Why Chinese Fans Loved Kobe Bryant So Much
Jiayi Liu left her apartment near USC, bought a bouquet of white chrysanthemums at a grocery store, and drove to the Staples Center.
It's where fans of the late Lakers legend Kobe Bryant have been gathering to mourn since Sunday, when Bryant, his 13-year-old daughter Gianna and seven others died in a helicopter crash in Calabasas.
Liu, 24, was heading to Staples Center on Monday as a favor for a close friend in China, a fan who'd called her across time zones and asked if she could please lay flowers there in his stead.
Growing up in China, Liu said, many of her peers were Kobe fans.
"When I was in middle school, my classmates were often talking about him," she said. "And they would imitate his moves of playing basketball. They have really liked Kobe for many years."
Bryant's death has hit hard among his Chinese fans, both in L.A. and across the Pacific. Kobe was reknowned in China for his determination, underscored by a popular anecdote.
Here's the widely shared story: A reporter asked the basketball star why he was so successful. Kobe replied: "Have you ever seen Los Angeles at 4 a.m.?" That cemented his work ethic in the minds of his Chinese followers.
The bad news broke just two days after the start of the Chinese Lunar New Year. Speaking by phone from Xi'an, the capital of Shaanxi Province, Liu's friend Runqiu Huang, 25, said the last few days have been especially difficult. Bryant's death came at the same time the country has been struggling with the coronavirus panic.
"It's the worst new year's," said Huang, who shut himself in his room and cried after hearing that his basketball idol was gone.
In Los Angeles, Weidong Wang, a 26-year-old USC student majoring in East Asian Area Studies, said Bryant and the Lakers team gave him his first impression of what America might be like.
"Kobe might never know that he inspired a little boy living in a remote area surrounded by mountains to pursue his dream," Wang said. "He is my reason for coming to the U.S., to Los Angeles."
Wang was in a local shopping mall with a classmate when he heard the news. He said his head went blank, then he went to a staircase where there were no people around, grasped the handrail and broke out in tears.
MOVES LIKE A 'CHINESE SWORDSMAN'
Zihan Rui, 25, a Chinese national first-class basketball player, said Kobe inspired him to play professionally. He recently graduated from USC and now lives in Jiangsu, China.
Speaking by phone, Rui recalled trying to imitate Kobe's moves when he was practicing basketball as a child. He thought Kobe was fearless, and it was this spirit that inspired him when playing tough opponents.
"I went to USC because it's close to Staples Center and close to Kobe," Rui said. "I knew he was retired already, but the feeling of being so close to him was so good!"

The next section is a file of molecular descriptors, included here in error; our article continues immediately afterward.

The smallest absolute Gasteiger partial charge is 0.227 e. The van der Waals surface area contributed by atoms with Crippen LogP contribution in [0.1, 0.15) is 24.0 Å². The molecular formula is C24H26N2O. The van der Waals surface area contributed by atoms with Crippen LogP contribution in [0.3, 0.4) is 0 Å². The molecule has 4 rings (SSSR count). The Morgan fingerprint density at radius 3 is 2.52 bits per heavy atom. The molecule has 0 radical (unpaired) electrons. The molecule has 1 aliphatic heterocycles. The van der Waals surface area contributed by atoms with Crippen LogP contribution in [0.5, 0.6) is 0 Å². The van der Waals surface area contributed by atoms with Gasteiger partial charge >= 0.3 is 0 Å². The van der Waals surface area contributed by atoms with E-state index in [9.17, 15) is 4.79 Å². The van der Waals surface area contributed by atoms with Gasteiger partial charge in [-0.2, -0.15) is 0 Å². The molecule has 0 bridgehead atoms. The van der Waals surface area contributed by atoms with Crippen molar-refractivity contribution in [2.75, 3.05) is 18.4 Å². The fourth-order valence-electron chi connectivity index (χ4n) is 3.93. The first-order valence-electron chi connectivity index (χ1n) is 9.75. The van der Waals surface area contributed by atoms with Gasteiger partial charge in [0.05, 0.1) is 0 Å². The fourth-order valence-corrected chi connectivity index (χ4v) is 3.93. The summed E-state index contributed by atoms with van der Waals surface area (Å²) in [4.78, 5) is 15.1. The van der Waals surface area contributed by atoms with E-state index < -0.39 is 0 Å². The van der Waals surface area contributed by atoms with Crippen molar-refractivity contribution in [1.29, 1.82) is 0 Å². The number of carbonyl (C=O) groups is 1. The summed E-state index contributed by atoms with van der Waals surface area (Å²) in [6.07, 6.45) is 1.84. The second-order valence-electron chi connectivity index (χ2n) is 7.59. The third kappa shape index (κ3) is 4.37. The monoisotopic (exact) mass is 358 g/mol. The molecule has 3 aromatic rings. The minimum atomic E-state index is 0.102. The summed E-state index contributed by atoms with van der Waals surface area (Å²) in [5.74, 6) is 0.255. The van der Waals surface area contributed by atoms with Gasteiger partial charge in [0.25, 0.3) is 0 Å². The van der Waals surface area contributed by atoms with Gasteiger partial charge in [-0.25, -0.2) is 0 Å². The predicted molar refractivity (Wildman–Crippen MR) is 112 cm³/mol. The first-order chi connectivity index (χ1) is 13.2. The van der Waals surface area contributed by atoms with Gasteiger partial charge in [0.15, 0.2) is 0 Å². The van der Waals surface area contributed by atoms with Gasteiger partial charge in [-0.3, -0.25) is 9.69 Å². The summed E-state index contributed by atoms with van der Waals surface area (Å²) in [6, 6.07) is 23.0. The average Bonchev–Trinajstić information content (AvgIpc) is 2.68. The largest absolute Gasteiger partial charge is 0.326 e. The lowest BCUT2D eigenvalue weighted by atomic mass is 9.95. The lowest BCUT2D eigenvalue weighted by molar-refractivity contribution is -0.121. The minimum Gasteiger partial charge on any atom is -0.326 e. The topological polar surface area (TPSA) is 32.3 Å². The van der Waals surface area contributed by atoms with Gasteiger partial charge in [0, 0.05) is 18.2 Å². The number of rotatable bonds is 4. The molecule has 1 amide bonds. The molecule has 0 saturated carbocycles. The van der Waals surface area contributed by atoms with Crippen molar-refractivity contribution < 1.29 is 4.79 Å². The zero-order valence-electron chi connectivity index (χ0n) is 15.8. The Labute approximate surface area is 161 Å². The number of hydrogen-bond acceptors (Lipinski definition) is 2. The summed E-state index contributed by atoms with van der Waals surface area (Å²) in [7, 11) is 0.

Another USC student, Xinchi Zhang, 24, felt the same way. He couldn't believe the news Sunday. He checked, double-checked, triple-checked until he saw all mainstream media were posting it.
Zhang became a Kobe fan when he was in elementary school in Beijing. Playing basketball then, he was deeply impressed by Kobe's elegant moves, which he described as similar to a "Chinese swordsman."
"It is probably the reason why he won over many Chinese fans," Zhang said.
Zhang carefully cut Kobe's image out from sports magazines and posted them on the walls of his childhood bedroom. With subtle humor, Zhang said at least it wasn't that difficult to clip around his idol's shaved silhouette. "Thank God he didn't have any hair," he said.
Zhang said that when his mom repainted the house in China recently, she left his walls -- with his Kobe art -- intact.
'END OF AN ERA'
Zijia Wang, 35, a Chinese actor who lives in Chino Hills, became a Kobe Bryant fan when he was around 14. Since then, Kobe and the Lakers have always been an important part of his life.
"Kobe was the only reason I started to watch basketball games," said Wang, who grew up in Beijing watching Kobe play as a rising NBA star. "Watching him play is like watching acrobatics, his moves are so technical and pretty."
Wang was visiting family in China and had been up late when he heard the news. "I couldn't fall asleep the whole night," he said. "Kobe's death marked the end of an era."
Back at the Staples Center, Jiayi Liu placed her bouquet of white mums on the ground, along the piles of flowers and purple-and-gold Lakers jerseys. She snapped a few photos and sent them to Runqui Huang, her friend in China. It was late at night in China, but she heard back from him right away.
He'd been up crying, Huang told Liu, but seeing the flowers, the L.A. sunshine and the outpouring of love from fellow Kobe fans an ocean away made him feel better.